And so I began my adventures in abstinence. For about a week, I felt pretty sorry for myself: 'tis a far, far nobler thing I do, etc., etc. Then, the perks began to kick in. As Sharon's and my sex life had dwindled, I had been reduced to the status of a frantic little corgi looking to hump somebody's leg, constantly wondering whether tonight would be the night I'd get some -- Yes? No? Maybe tomorrow? Maybe if we double up on the K-Y? Maybe if we watch "Emmanuelle" first? Now I realized that for the first time in months, maybe years, I felt like a full-grown, adult male again. By taking fucking out of the marital equation altogether, I had regained some measure of control over my yapping libido, and recovered some dignity in the bargain.

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My libido, of course, was not so easily convinced. It still wanted to know where the snatch was. Jacking off in my forlorn bed, like Lester Burnham auto-eroticizing in the shower at the beginning of "American Beauty," I was that most abject thing on earth: a masturbating middle-aged married man. But one of the dirty little secrets of celibacy is that, counterintuitively, the longer you go without intercourse, the less you care. Over time, I found that I'd rather read another chapter of whatever it was I was reading than get frisky with myself. I had my self-respect back, and I finally finished "A Man in Full."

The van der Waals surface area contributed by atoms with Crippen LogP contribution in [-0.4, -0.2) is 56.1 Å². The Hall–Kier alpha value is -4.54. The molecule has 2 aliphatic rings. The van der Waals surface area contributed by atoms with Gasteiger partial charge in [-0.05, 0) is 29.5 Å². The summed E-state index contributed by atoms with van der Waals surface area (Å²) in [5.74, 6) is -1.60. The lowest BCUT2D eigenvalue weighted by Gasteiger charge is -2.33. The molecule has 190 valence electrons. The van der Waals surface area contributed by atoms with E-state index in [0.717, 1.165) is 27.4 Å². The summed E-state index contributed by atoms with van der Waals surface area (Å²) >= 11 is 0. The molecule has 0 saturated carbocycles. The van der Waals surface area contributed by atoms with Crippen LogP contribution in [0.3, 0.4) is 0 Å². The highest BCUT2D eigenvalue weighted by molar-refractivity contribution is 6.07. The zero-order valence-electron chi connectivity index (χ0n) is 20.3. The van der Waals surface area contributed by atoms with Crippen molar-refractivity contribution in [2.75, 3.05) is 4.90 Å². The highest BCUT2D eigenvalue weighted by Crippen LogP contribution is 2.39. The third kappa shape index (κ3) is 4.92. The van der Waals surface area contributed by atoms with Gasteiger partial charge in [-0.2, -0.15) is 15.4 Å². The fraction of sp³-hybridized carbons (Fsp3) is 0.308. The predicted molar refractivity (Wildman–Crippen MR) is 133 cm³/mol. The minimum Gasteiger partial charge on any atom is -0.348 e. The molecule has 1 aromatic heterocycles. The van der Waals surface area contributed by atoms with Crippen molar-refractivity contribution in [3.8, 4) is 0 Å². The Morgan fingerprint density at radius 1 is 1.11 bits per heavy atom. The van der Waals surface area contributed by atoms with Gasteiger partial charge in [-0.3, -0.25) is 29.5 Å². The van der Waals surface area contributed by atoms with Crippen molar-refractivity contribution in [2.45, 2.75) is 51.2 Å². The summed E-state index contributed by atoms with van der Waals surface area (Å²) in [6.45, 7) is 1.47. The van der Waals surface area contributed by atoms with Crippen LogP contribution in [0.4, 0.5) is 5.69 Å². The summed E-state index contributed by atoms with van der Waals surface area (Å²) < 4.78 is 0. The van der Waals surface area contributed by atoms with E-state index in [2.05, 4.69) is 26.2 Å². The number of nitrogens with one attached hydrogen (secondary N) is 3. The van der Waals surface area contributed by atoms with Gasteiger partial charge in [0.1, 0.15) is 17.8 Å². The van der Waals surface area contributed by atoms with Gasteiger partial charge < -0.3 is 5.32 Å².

No doubt some men, per the French formula, would have gone out and found themselves a mistress. I have spent much of my life wishing I was one of those sorts of men, but, alas, I'm not; I am essentially monogamous, and not at all the roué type. I suppose if a mistress candidate had presented herself, I might have acceded, but none did. (Perhaps essentially monogamous males give off some sort of scent.) And then there was the fact that, having been the one who initiated our sexual holiday, I could hardly tell Sharon, implicitly or otherwise, to be a good soldier while I partied it up on the side. I can't help being essentially monogamous, but I can help being a jerk.